If you have never heard of R.C. Sproul, let me introduce him to you. He was a man who loved the Gospel, always expounding on the fact that we are not saved by our own righteousness but by the imputed righteousness of Another. He spent his life writing, teaching, and defending the wonder of God’s plan of redemption and its implications for living. He died on December 14, 2017 at the age of 78.
I first heard about R.C. when he became a mentor to Chuck Colson after Colson’s conversion. More importantly, I had read his book The Holiness of God, and was impressed by its clarity and application for believers. He also founded Ligonier Ministries, which teaches the doctrines of Reformed theology in order to help people grow in their faith and understanding of God’s Word. Even from a distance, long before I knew him, I held R.C. in high esteem.
We were brought together by something which we both regarded as a theological crisis. In 1994, a document titled “Evangelicals and Catholics Together” was signed. In response to this document, a committee of five or six was formed to set forth a clear presentation of the Gospel. We desired to present the Gospel in such a way that any reader could clearly see the radical difference between what the Bible says about salvation and the additions made by Roman Catholicism. Our document, The Gospel of Jesus Christ: An Evangelical Celebration, received wide coverage and was eventually signed by Billy Graham. You can read it at Ligonier Ministries.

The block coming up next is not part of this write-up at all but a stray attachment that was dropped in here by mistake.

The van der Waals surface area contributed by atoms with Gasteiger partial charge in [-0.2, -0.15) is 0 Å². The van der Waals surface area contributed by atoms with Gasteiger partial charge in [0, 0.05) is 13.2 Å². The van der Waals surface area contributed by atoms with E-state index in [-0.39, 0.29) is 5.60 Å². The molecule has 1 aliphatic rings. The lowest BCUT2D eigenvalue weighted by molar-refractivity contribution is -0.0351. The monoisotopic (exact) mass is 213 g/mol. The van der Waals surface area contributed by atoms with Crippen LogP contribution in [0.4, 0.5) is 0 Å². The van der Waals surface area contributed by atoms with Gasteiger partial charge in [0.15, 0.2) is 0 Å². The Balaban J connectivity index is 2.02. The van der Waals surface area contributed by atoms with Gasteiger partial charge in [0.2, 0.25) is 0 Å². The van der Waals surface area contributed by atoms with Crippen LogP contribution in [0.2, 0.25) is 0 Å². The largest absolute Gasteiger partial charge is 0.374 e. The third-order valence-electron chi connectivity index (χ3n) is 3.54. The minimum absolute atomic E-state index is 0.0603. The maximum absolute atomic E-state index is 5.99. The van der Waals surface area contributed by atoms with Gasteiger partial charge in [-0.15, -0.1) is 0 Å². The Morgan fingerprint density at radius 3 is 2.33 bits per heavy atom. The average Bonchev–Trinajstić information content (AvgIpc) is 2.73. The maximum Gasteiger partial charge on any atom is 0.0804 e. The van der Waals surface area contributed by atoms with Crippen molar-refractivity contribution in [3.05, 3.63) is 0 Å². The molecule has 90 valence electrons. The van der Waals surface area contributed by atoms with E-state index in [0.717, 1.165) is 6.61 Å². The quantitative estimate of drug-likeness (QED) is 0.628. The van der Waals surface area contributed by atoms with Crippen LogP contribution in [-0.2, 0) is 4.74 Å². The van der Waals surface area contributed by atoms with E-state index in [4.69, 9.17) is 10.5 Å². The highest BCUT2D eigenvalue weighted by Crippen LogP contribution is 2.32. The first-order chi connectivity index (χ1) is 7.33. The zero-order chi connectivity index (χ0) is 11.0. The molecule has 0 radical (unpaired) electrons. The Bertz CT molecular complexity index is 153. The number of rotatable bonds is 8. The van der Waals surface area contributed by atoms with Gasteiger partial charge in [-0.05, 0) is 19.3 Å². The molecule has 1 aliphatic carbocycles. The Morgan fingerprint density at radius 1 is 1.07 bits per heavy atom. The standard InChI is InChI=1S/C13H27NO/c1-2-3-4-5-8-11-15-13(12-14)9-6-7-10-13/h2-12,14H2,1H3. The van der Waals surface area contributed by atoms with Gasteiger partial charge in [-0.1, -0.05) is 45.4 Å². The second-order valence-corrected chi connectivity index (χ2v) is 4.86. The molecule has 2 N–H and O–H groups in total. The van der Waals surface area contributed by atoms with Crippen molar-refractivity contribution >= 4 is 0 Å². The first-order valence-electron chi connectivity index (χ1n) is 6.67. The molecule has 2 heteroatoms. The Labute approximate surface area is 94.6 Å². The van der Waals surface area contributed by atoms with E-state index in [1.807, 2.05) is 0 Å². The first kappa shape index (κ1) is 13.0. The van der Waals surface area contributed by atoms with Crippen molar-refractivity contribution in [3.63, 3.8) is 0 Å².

After that project, R.C. and I crossed paths at various events, and he graciously wrote the introduction to my book on Satan, The Serpent of Paradise (now titled God’s Devil). Throughout the years, he always encouraged me in the ministry.
The last time I heard him speak was at the National Religious Broadcasters Convention this past February. From a wheelchair, he spoke on one of his favorite subjects: the Protestant Reformation. He described Martin Luther’s discovery of the Gospel, highlighting that we are saved entirely by God’s sovereign grace based wholly on the righteousness of Christ. Even the faith by which we receive the Gospel is a gift of God (see Ephesians 2:8–9).
So, thank you R.C. for your contribution in my life, and thank you for your faithful devotion to the Gospel. I cannot think of you without bringing the righteousness of Jesus Christ to mind. And that is high praise!